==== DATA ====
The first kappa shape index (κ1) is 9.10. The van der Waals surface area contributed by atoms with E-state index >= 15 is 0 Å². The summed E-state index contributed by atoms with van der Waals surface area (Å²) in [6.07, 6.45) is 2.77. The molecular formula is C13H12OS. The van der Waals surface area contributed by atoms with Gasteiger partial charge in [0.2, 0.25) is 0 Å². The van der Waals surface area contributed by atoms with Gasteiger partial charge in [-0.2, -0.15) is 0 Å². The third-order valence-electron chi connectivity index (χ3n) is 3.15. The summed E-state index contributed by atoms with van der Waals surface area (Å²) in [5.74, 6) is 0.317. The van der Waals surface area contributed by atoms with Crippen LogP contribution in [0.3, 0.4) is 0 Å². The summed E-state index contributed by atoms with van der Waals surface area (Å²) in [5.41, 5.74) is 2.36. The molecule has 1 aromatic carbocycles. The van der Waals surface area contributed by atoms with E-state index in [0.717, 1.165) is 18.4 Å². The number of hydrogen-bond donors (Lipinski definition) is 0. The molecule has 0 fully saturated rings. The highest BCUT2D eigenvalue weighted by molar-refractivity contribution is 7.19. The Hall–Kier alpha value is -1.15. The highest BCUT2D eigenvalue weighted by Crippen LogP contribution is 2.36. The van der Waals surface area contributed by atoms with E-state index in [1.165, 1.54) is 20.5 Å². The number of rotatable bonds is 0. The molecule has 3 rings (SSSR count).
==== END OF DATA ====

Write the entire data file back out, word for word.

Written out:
The first kappa shape index (κ1) is 9.10. The van der Waals surface area contributed by atoms with E-state index >= 15 is 0 Å². The summed E-state index contributed by atoms with van der Waals surface area (Å²) in [6.07, 6.45) is 2.77. The molecular formula is C13H12OS. The van der Waals surface area contributed by atoms with Gasteiger partial charge in [0.2, 0.25) is 0 Å². The van der Waals surface area contributed by atoms with Gasteiger partial charge in [-0.2, -0.15) is 0 Å². The third-order valence-electron chi connectivity index (χ3n) is 3.15. The summed E-state index contributed by atoms with van der Waals surface area (Å²) in [5.74, 6) is 0.317. The van der Waals surface area contributed by atoms with Crippen LogP contribution in [0.3, 0.4) is 0 Å². The summed E-state index contributed by atoms with van der Waals surface area (Å²) in [5.41, 5.74) is 2.36. The molecule has 1 aromatic carbocycles. The van der Waals surface area contributed by atoms with E-state index in [0.717, 1.165) is 18.4 Å². The number of hydrogen-bond donors (Lipinski definition) is 0. The molecule has 0 fully saturated rings. The highest BCUT2D eigenvalue weighted by molar-refractivity contribution is 7.19. The Hall–Kier alpha value is -1.15. The highest BCUT2D eigenvalue weighted by Crippen LogP contribution is 2.36. The van der Waals surface area contributed by atoms with E-state index in [1.165, 1.54) is 20.5 Å². The number of rotatable bonds is 0. The molecule has 3 rings (SSSR count).